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Peer-Review, Intelligent Design, and John Derbyshire's New Bumper Sticker (Part II)

In Part I, I responded to John Derbyshire's points about ID and peer-review. Part II will rebut some of the false claims on the TalkOrigins webpage cited by Mr. Derbyshire. I will finish this post with Part III later this week.

Firstly, the TalkOrigins webpage claims there should be more pro-ID peer-reviewed papers "especially considering the long history and generous funding of the movement." This statement is highly ironic! The money available for ID research is dwarfed by evolution-funding. Tens of millions of dollars in grants are given to evolution research each year. Because Darwinists hold the purse-strings, design theorists have little-to-no chance of obtaining an NSF grant to explicitly investigate ID. Indeed, the NCSE got over $450,000 from the NSF just to design a pro-evolution-science/theology website! The comparison cited by Mr. Derbyshire is completely backwards.

Moreover, the comparison falsely portrays ID proponents as if they do not do research. The Research Fellowship Program has been by far the single largest program expense of Discovery Institute's Center for Science and Culture. From 1996-2005, total expenditures of Discovery Institute's Center for Science and Culture were approximately $9.8 million. Direct expenditures on research fellowships accounted for approximately $3.7 million (or 38%) of this figure. Important note: The $3.7 million amount does not include money for staff support or overhead costs (such as accounting) relating to the administration of the fellowship program.

The Talk Origins Bumper Sticker:
Derbyshire's Double-Standard

The TalkOrigins webpage asserts that some of the publications cited as pro-ID and peer-reviewed don't count because they don't mention ID or do not talk about design. While some of the publications do not say "intelligent design," they're all by proponents of ID who are supporting key arguments under the theory of intelligent design in the statements, citations, and research. This represents a standard high enough to qualify as a "peer-reviewed" pro-evolution paper in the eyes of Judge Jones. After all, Judge Jones cited papers as proof for evolutionary biology claims, even if they didn't contain the phrase for which he cited them.

For example, Judge Jones wrote that "Dr. Miller refuted Pandas' claim that evolution cannot account for new genetic information and pointed to more than three dozen peer-reviewed scientific publications showing the origin of new genetic information by evolutionary processes." (Kitzmiller v. Dover, 400 F.Supp. 2d 707, 744 (2005)). Miller's discussion relied entirely upon the review article "The Origin of New Genes: Glimpses From the Young and Old" (by Manyuan Long, et al., Nature Reviews Genetics (4):865-875 (Nov., 2003)) and its citations to provide the "more than three dozen" articles. Yet the body text of the article does not even contain the word "information", much less the phrase "new genetic information." The word "information" appears once in the entire Long et al. article--in the title of reference #103.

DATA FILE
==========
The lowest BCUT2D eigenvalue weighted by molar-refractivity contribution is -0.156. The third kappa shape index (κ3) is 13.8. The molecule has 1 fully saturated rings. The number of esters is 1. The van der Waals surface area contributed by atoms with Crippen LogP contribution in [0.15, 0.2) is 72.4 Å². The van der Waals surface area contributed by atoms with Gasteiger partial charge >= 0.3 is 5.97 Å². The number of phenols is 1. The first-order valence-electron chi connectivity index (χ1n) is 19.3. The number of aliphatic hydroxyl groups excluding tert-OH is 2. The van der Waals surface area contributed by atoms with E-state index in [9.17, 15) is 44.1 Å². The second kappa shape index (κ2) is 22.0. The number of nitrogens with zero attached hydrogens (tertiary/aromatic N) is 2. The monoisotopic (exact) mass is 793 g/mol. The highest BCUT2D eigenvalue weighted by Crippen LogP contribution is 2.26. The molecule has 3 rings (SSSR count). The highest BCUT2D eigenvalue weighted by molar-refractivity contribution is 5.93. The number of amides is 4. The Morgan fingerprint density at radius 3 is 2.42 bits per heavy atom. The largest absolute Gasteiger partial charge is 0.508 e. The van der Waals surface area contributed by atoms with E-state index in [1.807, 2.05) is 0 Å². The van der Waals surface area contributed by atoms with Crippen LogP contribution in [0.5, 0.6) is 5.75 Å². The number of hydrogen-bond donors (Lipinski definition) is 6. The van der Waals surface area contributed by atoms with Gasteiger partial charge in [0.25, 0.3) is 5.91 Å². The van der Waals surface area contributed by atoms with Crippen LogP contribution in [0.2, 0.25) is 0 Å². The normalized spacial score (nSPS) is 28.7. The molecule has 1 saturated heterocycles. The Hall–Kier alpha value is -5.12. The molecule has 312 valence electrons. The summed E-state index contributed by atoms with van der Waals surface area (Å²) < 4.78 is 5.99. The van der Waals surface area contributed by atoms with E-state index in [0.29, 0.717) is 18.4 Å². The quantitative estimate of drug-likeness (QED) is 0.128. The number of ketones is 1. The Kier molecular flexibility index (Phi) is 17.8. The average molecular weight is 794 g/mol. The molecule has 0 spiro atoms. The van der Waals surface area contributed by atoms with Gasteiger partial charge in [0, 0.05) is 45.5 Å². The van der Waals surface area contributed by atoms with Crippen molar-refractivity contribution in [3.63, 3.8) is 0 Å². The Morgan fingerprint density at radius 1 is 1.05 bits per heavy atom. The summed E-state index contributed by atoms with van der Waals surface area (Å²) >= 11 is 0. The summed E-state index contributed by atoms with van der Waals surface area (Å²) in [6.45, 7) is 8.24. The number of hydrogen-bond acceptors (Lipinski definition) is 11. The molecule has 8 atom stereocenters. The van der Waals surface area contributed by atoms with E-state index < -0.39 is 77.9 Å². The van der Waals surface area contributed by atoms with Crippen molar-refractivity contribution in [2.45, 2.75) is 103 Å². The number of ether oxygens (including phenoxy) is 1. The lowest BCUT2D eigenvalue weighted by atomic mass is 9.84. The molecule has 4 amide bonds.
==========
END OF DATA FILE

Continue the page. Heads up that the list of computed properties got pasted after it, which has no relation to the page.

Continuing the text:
I'm not saying that Long, et al.'s article cannot be cited to argue that evolution can produce new information. But because it does not say "information," it should fail the TalkOrigins standard of a peer-reviewed article cited to explain "the origin of new genetic information?" By citing both the TalkOrigins page and Judge Jones's decision as valid sources, John Derbyshire promotes a double standard, because TalkOrigins holds "peer-reviewed" pro-ID papers to a higher standard than Judge Jones held "peer-reviewed" pro-evolution papers.

John Derbyshire should not cite to TalkOrigins pages as if they are unadulterated truth. It would be better if he carefully constructed his own arguments and put them on his blog, rather than simply blindly citing to TalkOrigins as if it preaches truth. That way we can know that he has taken the time to research his claims carefully and has done some background checking to verify that they are true.